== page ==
|Sitting Like a Mountain|
During a Question & Answer session at the retreat, Thầy* reflected on how to stay involved in social activism and positive social change, while at the same time not burning out or giving in to despair. He answered, "My name, Nhất Hạnh, means 'Just One Thing.' Find just one thing to do, and do that with all of your heart. That is enough."
When I heard this, I immediately noticed my initial thought-response: "What a minute, Thầy, how can you say that? You write books, you do calligraphy, give dharma talks, lead retreats, organize an international sangha, speak out for social change, meet with world leaders... You do so many things, not just one thing!"
As I looked more deeply into the teaching, I began to receive a different message. I saw that when Thầy is giving a dharma talk to the sangha, he is fully there with us, 100%, unburdened in that moment by any of his other projects. When he is walking, he is just walking. When he is writing, he is just writing. I believe that this is one way he keeps his joy and compassion alive, and protects himself from burnout and despair.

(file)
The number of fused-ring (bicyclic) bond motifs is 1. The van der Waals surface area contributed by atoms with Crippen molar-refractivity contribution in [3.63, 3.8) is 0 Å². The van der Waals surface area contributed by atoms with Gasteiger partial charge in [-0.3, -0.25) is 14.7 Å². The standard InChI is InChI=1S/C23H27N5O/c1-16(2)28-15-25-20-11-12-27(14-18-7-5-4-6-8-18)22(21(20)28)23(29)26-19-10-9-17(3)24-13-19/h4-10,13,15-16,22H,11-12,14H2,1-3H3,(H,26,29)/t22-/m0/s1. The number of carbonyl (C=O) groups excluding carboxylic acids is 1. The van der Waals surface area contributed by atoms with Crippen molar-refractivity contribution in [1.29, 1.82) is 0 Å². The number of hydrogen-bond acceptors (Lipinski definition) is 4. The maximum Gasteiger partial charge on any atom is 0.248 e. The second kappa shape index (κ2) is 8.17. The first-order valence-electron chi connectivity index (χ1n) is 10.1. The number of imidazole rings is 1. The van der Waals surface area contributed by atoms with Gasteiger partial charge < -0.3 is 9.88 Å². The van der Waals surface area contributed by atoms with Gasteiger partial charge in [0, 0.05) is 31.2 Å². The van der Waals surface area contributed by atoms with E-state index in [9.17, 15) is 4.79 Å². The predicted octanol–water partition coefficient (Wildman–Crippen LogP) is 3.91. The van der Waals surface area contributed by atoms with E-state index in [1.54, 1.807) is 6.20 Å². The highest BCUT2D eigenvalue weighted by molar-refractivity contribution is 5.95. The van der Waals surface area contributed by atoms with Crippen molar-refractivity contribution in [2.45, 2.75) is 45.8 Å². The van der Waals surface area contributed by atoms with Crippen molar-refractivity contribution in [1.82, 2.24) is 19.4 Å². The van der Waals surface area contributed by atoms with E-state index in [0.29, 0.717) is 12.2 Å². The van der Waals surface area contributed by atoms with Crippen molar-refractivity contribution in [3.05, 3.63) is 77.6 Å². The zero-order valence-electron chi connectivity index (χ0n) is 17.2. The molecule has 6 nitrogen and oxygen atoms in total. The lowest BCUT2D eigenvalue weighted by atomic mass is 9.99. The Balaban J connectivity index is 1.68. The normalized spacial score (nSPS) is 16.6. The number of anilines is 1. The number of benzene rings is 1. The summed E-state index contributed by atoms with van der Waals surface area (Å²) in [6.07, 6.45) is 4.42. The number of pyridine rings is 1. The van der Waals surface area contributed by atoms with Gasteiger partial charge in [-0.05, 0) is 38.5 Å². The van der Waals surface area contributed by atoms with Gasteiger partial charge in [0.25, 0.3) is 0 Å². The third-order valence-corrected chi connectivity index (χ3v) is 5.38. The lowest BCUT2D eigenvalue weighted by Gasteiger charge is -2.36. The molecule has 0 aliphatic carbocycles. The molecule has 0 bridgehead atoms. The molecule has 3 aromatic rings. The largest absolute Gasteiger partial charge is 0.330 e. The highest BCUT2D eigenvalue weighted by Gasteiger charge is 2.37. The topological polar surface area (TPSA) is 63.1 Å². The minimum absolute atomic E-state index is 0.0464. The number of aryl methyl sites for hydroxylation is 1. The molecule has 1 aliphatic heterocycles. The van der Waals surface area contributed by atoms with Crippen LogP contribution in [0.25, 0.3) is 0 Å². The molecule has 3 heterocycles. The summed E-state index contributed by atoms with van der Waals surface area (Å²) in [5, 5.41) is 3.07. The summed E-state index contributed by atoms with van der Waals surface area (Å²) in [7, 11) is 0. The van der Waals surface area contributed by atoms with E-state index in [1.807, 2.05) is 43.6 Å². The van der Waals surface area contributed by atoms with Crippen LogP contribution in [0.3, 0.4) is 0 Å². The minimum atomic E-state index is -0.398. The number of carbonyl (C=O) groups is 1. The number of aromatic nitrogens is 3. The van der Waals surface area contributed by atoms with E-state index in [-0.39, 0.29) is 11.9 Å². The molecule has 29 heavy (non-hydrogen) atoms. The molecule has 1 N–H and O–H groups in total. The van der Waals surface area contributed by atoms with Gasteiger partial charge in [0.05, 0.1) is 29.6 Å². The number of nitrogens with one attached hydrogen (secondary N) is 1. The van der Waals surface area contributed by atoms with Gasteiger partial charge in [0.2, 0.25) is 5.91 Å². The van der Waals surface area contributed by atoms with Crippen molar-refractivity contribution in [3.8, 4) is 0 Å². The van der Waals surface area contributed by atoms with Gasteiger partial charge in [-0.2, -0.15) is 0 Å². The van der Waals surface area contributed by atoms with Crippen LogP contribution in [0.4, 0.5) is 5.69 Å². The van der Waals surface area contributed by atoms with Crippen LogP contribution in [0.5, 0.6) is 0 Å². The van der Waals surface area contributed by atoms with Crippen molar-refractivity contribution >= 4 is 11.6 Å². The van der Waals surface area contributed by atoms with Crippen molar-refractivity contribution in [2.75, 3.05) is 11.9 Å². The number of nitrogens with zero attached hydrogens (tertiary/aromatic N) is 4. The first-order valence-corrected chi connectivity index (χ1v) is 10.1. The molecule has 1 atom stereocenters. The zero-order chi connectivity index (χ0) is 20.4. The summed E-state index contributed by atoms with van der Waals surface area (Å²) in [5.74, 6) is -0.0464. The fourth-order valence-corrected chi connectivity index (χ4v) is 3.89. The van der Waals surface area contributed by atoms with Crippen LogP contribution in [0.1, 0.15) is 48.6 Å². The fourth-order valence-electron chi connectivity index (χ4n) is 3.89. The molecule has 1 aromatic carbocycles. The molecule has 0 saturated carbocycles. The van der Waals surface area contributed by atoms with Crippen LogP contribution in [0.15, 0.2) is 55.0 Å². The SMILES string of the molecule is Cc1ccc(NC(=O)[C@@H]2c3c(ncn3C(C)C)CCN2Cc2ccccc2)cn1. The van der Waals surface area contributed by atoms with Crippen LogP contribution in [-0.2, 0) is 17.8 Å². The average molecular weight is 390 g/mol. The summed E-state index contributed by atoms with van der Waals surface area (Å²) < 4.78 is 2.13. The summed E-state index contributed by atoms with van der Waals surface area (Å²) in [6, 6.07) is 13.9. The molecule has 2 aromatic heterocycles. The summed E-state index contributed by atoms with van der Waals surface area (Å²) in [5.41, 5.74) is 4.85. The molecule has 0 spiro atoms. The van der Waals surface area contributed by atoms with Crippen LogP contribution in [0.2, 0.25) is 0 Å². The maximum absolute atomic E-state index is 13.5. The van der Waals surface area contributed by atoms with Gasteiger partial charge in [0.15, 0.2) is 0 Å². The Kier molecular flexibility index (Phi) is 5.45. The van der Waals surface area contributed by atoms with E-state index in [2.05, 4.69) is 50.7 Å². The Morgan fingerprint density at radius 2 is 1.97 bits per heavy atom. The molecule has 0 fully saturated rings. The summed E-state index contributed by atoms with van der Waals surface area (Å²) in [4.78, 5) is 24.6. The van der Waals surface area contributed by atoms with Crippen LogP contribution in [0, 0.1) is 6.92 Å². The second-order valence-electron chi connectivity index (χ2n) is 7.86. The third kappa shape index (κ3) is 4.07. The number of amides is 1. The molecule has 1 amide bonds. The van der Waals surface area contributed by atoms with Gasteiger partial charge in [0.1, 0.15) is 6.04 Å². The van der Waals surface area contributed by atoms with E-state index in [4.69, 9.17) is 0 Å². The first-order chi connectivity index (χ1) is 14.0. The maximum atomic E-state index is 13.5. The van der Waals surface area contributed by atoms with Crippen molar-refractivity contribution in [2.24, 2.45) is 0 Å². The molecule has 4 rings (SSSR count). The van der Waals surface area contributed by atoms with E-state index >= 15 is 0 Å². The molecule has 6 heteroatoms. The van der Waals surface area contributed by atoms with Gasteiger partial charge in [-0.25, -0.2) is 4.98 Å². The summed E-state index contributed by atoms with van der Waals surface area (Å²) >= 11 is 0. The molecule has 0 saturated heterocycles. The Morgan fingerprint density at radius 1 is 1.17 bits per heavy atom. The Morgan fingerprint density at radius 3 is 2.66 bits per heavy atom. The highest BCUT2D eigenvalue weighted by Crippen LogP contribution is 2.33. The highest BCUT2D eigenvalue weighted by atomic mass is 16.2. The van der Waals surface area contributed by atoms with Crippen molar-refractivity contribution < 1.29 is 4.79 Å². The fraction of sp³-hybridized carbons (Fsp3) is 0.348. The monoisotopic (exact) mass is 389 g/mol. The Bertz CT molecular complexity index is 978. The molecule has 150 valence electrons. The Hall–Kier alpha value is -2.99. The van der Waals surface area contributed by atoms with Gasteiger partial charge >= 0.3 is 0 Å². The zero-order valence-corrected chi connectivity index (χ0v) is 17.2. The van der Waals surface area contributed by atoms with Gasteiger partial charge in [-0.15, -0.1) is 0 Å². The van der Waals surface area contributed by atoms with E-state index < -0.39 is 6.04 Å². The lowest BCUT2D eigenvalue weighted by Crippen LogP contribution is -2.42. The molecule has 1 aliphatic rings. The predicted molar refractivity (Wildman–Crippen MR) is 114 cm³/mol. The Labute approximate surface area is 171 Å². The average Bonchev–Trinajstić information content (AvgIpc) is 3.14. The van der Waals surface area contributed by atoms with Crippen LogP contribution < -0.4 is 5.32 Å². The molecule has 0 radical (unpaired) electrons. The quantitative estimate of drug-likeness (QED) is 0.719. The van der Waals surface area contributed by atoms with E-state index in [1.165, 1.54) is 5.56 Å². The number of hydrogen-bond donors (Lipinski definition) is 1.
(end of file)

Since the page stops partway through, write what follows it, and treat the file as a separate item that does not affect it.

|Thay and Sangha, Walking Meditation|
Since returning to Vancouver, I've been trying to practice Just One Thing. That first Monday morning, as I was brewing my coffee, I felt a familiar pang of "back-to-work" anxiety as I began automatically running through my mental to-do list. I noticed it, breathed and smiled, and returned my full attention to the simple act of brewing coffee. The same thing happened again as I was cutting an apple for breakfast. And again as I shaved and brushed my teeth.
One challenge for me about mindfulness practice, is that it demands constant attention, endless repetition, to be awake to life in every moment. One wonderful thing about mindfulness practice is that every moment is an opportunity to be awake, to be free. Every moment. This moment. This is it.
|Thay Giac Thanh's Stupa in Morning Fog|
|Stupa, with Meditation Hall in Distance|
See more photos on my Flickr set
- text & photos by Dzung
(*"Thay" means "Teacher" in Vietnamese, which is the affectionate and respectful title for Zen Master Thich Nhat Hanh.)